The Collected Letters, Volume 26


TC TO JEAN CARLYLE AITKEN; 12 November 1851; DOI: 10.1215/lt-18511112-TC-JCA-01; CL 26: 225-226


Chelsea, 12 Novr, 1851—

My dear Jean,

I yesterday sent you off a little Book, Highland Notebook the title of it, where you will find various little pieces fit enough for a quarter of an hour's reading. The Author was once a printer with M'Diarmid, I believe; then went off to edit some kind of Newspaper in Huntingdon (O. Cromwell's old place), and is now a prosperous Newspaper Proprietor as well as Editor in Inverness these many years.1 I do not think his worth very great, or beyond what he will be able to eat the real wages of before he quit this world: but in fine he may do for the occasion, and we will be thankful accordingly.— In regard to your reading, I think it is a pity, since you have time and energy, that you did not get some weightier kind of Books, out of which real knowledge might come to you; for example, Book of History, of which there are several at Scotsbrig or attainable enough elsewhere; which you could read carefully, having a map at hand, and attending to the chronology,—that is, keeping both places and dates steadily before you:—for example, have you ever read any good History of England (Hume's, Henry's);2 Robertson's Scotland; Robertson's America (a most entertaining book), his Charles V &c &c?3 There is a good stock of such Books; and that is the way to read with advantage. I recommend also Homer's Iliad, and Translations of all the old Greek and Roman Books called Classics; of which Jack, I believe, has some store; at any rate plenty of them are to be had now comparatively speaking, and very cheap. It wd be worth your while to have some solid good Book always at your hand too (like James)4 when you have a little leisure. Take some thot of this; and, after consulting Jack, and still more your own real notion, ask me to help in any way I can.— — I am glad to hear James takes to Geometry: that is a noble department of human acquisitions; and if he were once fairly started in that, he may prosecute it on his own strength to any extent he likes. Let him state all his difficulties to the Doctor, who was an excellent pupil of mine in old days, and understands the subject perfectly (or did “above thirty years ago”!) and may assist in getting him lifted fairly into it. Once in it, he will walk forward on his own legs, as far as needful.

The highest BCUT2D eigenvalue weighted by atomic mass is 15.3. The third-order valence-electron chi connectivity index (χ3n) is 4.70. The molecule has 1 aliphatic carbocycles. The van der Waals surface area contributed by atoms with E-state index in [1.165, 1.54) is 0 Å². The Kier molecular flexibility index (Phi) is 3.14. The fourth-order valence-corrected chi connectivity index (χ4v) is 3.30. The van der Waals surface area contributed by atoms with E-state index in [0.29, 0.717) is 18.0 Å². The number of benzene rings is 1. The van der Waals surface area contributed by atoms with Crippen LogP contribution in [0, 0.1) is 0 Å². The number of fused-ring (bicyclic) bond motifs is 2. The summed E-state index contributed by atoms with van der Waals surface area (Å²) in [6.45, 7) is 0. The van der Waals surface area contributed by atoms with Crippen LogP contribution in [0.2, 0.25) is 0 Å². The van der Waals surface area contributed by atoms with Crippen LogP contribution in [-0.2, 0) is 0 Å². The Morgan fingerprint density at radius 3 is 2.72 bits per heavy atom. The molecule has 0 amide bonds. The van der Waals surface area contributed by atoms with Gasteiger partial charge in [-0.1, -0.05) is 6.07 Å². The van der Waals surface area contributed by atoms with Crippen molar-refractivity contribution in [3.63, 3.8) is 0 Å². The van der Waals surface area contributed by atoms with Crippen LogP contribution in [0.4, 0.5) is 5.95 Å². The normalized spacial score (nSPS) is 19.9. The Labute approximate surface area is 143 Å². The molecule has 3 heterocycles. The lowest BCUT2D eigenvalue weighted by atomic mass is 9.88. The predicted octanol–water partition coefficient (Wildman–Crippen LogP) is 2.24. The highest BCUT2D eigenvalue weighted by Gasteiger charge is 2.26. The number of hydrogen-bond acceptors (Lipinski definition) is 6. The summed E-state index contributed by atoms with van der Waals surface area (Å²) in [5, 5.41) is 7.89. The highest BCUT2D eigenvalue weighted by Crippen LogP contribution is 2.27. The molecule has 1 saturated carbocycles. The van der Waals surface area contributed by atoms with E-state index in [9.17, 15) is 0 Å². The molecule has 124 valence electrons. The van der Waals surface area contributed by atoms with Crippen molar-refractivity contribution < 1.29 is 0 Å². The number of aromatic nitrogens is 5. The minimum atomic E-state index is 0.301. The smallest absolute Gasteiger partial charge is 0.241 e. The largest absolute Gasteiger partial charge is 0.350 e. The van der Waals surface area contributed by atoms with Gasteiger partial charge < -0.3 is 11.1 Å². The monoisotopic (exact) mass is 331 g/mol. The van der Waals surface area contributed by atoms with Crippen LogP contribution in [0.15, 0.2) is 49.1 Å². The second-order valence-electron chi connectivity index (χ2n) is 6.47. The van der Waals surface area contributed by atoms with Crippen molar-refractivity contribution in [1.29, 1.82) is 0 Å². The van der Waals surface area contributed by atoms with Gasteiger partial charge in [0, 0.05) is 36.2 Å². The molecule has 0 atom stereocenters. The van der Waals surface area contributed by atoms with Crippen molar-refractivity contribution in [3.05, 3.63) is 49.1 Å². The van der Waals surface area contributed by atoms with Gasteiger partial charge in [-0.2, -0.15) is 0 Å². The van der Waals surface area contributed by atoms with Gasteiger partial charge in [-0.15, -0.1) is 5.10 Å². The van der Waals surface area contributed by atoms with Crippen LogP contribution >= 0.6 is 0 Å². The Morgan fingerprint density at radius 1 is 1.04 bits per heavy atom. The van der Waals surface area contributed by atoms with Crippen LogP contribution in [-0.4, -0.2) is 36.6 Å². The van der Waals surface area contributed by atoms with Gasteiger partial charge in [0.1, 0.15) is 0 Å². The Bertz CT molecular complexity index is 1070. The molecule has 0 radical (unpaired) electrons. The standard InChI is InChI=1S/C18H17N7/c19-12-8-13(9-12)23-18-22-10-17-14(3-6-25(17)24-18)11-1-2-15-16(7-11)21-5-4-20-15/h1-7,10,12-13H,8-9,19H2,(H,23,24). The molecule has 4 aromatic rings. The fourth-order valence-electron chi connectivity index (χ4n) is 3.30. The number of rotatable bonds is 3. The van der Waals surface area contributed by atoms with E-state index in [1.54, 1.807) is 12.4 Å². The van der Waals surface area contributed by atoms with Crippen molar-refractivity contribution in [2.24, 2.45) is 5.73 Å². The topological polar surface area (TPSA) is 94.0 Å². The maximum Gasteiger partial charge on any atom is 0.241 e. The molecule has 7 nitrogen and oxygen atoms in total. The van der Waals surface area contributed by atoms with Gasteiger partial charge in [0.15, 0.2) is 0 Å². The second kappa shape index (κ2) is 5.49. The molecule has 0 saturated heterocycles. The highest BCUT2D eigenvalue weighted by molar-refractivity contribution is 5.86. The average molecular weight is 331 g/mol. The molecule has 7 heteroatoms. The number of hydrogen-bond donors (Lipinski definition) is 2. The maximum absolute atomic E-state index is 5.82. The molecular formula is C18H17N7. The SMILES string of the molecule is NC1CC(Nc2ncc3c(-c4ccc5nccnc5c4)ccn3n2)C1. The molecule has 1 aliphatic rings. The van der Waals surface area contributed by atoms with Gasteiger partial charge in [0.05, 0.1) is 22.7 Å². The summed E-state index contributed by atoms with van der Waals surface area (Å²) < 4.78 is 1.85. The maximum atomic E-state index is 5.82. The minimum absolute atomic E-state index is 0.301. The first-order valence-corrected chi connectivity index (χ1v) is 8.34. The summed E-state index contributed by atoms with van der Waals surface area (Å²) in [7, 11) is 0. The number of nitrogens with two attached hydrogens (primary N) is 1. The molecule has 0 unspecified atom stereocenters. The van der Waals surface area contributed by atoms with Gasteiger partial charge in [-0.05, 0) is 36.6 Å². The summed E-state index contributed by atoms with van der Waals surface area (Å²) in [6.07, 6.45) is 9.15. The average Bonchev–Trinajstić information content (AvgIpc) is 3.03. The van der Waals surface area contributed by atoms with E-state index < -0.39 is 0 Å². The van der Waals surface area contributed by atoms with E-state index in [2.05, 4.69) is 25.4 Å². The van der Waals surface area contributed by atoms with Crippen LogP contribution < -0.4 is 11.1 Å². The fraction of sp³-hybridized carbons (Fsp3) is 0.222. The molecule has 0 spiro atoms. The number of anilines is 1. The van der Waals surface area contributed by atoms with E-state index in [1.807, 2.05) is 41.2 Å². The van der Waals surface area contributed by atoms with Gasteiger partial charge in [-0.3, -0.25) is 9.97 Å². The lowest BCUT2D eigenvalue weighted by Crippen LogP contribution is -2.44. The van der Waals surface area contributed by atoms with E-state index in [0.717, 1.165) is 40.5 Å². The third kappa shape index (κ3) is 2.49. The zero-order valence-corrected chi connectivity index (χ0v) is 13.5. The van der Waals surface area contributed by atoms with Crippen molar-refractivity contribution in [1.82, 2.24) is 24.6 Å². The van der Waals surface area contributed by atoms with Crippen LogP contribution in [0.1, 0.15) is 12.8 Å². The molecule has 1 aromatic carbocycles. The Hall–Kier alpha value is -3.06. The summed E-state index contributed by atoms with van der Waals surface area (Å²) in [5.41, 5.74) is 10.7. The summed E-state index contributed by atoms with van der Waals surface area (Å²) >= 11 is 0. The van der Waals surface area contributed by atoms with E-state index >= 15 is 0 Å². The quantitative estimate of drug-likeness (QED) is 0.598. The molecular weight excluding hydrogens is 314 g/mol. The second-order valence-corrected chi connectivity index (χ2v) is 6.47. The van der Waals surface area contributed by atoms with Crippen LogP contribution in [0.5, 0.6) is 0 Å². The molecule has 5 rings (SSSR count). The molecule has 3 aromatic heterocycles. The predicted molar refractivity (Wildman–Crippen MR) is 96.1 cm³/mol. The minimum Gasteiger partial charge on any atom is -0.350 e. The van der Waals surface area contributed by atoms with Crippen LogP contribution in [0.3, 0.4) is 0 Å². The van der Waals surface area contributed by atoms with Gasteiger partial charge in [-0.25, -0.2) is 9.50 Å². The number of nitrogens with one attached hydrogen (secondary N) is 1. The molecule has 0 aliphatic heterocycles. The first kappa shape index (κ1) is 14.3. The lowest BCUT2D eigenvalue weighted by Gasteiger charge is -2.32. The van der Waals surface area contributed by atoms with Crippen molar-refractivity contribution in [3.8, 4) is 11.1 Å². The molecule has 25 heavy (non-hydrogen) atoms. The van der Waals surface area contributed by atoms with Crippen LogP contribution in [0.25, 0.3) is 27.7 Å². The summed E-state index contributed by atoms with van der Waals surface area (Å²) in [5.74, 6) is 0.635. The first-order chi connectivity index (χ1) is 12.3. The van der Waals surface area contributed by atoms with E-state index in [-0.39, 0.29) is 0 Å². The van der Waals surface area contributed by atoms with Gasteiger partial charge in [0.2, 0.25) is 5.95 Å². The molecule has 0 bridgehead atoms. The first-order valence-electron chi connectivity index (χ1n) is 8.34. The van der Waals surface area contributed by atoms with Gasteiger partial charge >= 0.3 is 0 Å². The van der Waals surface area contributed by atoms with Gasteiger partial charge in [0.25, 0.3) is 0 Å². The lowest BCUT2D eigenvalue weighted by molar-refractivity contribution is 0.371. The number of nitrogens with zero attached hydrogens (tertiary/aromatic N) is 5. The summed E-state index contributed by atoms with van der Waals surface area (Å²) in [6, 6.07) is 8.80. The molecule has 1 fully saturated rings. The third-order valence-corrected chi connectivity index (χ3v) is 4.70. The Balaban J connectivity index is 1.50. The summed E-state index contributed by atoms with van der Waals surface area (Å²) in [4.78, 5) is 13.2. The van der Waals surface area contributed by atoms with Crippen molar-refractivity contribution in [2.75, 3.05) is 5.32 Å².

We are very quiet here; with weather a little better than yours, tho' too often it is very dark and a little uncleanly, owing both to our smoke and our natural sky. On the whole I consider myself a little better for my steepings, and roamings on the mountains, last autumn: far enough from what men call well, but actually a little clearer, and more within conception of being well. I read pretty diligently, but cannot flatter myself with being yet near any regular promising Enterprise of the Writing sort; that, I am afraid, will need a sad struggle first! Meanwhile I am thankful to be silent, to be allowed to go about mingling so little in the loud braying nonsense that is everywhere so prevalent around one, and which makes one's very heart sad and sore. No refuge there for one; refuge only out of all that, if anywhere!— I have had some extensive rides lately, on a horse of A. Sterling's for which there is not otherwise employment: the country is still beautiful when the sun breaks out on it; and in Richmond Park or other such places one can get big spells of solitary cantering, on the finest turf, with nothing but deer and trees round one, which is to be thankfully accepted by the sick soul.— Jane is pretty well; walks daily with Nero. We keep out of the way of “Kossuth” and all noise and stump-oratory. I think of writing a Note to my Mother this very day, one being due again.— Good b'ye, dear Sister. Be a good bairn; be all good bairns! Yours ever

T. Carlyle